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trail a. stick to planned route and schedule (plan the hike, hike the plan) b. no one wanders off trail alone or without informing leader c. be alert for hazards i. loose, mossy, or wet rocks ii. poison ivy iii loose gravel, mud, ice on sloping ground iv. unsafe bridge or other means of crossing stream or gully v. fast-moving water (moving water does not have to be very deep or moving very fast to be a hazard) vi. high wind vii. cold rain viii. lightning d. don't put hands or feet in places you can't see e. going down steep trail, use "side step" and don't cross your feet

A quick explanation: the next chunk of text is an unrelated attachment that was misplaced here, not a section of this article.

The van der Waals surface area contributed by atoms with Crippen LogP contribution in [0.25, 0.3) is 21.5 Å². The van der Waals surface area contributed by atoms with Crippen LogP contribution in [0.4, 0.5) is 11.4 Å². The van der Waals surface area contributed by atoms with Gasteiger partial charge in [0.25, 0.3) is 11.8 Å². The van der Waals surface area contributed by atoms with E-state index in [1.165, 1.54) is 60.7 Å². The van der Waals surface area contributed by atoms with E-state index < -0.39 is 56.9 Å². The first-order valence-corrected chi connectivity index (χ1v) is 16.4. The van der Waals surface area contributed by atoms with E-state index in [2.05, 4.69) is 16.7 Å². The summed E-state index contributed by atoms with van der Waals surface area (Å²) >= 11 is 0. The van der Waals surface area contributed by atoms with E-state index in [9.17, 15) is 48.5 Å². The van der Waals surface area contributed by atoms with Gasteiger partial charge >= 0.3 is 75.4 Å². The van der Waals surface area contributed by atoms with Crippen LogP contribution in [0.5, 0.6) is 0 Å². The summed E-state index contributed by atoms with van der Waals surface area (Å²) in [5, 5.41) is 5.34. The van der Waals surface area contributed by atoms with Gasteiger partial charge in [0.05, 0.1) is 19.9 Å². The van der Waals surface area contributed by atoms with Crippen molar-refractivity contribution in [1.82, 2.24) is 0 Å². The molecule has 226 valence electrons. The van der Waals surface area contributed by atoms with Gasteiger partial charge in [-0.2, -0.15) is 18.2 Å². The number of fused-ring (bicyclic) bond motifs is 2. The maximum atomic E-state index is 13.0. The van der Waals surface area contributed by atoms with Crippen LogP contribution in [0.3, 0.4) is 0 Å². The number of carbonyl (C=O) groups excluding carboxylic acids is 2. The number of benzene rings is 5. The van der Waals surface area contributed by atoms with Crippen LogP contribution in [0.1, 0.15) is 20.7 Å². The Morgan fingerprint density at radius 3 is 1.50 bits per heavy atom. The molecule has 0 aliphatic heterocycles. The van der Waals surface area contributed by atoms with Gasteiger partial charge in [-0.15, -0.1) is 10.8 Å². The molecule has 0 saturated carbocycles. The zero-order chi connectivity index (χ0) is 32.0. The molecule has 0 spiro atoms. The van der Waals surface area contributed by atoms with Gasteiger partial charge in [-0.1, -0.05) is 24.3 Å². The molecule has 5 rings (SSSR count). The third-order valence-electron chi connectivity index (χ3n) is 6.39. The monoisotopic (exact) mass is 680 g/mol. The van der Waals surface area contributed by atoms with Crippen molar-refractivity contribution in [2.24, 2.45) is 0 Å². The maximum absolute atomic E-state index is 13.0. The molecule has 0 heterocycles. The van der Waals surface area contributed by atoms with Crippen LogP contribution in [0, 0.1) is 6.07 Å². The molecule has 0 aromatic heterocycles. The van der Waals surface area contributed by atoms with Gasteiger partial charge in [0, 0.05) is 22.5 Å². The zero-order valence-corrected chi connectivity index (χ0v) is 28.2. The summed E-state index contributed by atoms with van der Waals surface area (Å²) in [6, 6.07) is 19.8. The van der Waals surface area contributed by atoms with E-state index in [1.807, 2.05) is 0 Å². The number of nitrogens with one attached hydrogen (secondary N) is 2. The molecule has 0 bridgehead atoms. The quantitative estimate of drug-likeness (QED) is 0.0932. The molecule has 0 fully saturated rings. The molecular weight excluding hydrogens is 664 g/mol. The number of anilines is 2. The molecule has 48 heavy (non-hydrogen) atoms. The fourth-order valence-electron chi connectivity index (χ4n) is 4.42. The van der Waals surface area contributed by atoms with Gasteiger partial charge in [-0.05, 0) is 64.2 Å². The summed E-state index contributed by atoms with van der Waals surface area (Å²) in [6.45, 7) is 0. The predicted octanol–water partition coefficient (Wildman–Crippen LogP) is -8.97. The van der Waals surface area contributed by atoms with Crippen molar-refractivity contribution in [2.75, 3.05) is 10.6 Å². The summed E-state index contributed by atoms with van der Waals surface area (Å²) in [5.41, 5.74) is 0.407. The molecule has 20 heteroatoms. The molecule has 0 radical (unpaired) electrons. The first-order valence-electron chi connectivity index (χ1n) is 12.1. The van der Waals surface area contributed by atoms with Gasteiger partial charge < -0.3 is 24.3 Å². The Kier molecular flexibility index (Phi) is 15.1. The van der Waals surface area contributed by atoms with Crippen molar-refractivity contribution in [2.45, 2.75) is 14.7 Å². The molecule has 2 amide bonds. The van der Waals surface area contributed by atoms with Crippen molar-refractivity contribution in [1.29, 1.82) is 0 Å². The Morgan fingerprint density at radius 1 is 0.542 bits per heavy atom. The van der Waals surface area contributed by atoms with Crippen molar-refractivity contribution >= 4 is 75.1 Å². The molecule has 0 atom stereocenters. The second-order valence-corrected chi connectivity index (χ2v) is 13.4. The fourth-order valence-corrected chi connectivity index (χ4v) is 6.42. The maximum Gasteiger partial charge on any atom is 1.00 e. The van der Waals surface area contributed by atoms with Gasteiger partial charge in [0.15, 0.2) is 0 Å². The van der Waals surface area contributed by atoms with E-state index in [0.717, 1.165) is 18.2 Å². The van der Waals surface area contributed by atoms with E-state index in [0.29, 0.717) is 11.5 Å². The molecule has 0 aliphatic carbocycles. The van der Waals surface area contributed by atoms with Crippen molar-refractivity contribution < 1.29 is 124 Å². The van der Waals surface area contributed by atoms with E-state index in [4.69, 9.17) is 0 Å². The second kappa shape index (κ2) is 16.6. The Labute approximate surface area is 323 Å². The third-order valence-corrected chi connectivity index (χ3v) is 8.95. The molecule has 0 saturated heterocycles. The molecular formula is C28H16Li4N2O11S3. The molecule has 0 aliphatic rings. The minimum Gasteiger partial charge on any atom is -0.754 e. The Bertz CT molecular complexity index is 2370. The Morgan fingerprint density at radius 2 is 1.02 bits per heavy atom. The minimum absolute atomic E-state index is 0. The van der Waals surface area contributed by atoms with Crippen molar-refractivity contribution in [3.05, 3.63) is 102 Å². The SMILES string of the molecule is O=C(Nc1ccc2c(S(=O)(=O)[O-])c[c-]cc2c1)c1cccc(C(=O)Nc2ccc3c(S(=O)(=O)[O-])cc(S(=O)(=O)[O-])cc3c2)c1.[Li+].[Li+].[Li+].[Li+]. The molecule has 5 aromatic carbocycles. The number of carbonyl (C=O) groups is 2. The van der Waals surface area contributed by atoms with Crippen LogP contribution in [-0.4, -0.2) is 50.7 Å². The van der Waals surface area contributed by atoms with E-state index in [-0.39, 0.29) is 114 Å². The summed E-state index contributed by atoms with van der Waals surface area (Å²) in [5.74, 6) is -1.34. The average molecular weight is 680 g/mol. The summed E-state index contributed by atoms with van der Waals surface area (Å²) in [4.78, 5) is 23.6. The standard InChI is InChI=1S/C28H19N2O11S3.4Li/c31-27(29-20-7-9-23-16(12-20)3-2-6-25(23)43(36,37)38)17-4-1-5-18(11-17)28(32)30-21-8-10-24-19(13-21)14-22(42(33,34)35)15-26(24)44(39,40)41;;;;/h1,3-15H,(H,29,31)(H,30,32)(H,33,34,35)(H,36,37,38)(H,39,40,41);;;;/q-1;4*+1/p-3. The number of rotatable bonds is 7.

E. Food/Water 1. bring with you unless you KNOW you can obtain on trail (everybody brings a quart of water) 2. no trail water can be guaranteed safe to drink – bring water to a boil, use purification tablets or drops (wait at least 30 minutes), or use a filter – techniques depends on your water source, so you must be knowledgeable – remember that some water sources may be unsafe regardless of what you do (eg, chemical pollution) 3. drink water in sips as you go – don't wait until you are thirsty, then drink in big gulps 4. food should not be heavy or require much preparation – bring energy-rich foods such as chocolate, raisins, unsalted peanuts, M&Ms, dry cereal such as Cheerios (can mix these together ahead of time as a "trail mix") – remember: you bring it, you carry it F. You Bring It, You Carry It 1. need a day pack or some other "carrier" for extra clothing, food/water, and whatever other gear will be needed 2. everyone carries their own share (leaders do not carry Scout gear because that's what Scouts are used to – growing up has to start some time) G. Fire Safety (if you have to build one) 1. only in designated areas (do not create new fire sites, the scars are ugly) only as big as you need, and no larger – only when you have complete control (eg, forget it in dry, windy weather) 2. clear fire area beforehand; make sure fire is dead out and cold before you leave; police up fire site to leave clean and neat